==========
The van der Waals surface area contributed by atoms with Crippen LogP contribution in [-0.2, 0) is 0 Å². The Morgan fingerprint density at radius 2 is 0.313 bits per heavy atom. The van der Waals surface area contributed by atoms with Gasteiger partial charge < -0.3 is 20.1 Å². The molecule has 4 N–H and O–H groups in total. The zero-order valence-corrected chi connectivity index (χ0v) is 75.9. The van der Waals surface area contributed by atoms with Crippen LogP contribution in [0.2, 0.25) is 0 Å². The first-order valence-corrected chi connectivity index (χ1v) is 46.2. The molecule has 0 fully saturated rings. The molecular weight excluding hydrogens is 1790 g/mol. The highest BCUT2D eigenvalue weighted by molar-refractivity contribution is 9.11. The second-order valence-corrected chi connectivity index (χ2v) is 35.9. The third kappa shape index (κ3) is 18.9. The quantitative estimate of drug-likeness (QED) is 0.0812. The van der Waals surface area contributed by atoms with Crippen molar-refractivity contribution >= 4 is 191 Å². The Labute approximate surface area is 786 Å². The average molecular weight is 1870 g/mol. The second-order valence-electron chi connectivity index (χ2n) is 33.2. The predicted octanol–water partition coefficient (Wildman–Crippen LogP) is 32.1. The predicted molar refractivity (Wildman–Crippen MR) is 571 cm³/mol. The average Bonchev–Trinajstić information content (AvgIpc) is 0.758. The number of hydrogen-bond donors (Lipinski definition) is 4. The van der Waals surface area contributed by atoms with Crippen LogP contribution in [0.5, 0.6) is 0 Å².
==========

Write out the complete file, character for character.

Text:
The van der Waals surface area contributed by atoms with Crippen LogP contribution in [-0.2, 0) is 0 Å². The Morgan fingerprint density at radius 2 is 0.313 bits per heavy atom. The van der Waals surface area contributed by atoms with Gasteiger partial charge < -0.3 is 20.1 Å². The molecule has 4 N–H and O–H groups in total. The zero-order valence-corrected chi connectivity index (χ0v) is 75.9. The van der Waals surface area contributed by atoms with Crippen LogP contribution in [0.2, 0.25) is 0 Å². The first-order valence-corrected chi connectivity index (χ1v) is 46.2. The molecule has 0 fully saturated rings. The molecular weight excluding hydrogens is 1790 g/mol. The highest BCUT2D eigenvalue weighted by molar-refractivity contribution is 9.11. The second-order valence-corrected chi connectivity index (χ2v) is 35.9. The third kappa shape index (κ3) is 18.9. The quantitative estimate of drug-likeness (QED) is 0.0812. The van der Waals surface area contributed by atoms with Crippen molar-refractivity contribution >= 4 is 191 Å². The Labute approximate surface area is 786 Å². The average molecular weight is 1870 g/mol. The second-order valence-electron chi connectivity index (χ2n) is 33.2. The predicted octanol–water partition coefficient (Wildman–Crippen LogP) is 32.1. The predicted molar refractivity (Wildman–Crippen MR) is 571 cm³/mol. The average Bonchev–Trinajstić information content (AvgIpc) is 0.758. The number of hydrogen-bond donors (Lipinski definition) is 4. The van der Waals surface area contributed by atoms with Crippen LogP contribution in [0.5, 0.6) is 0 Å².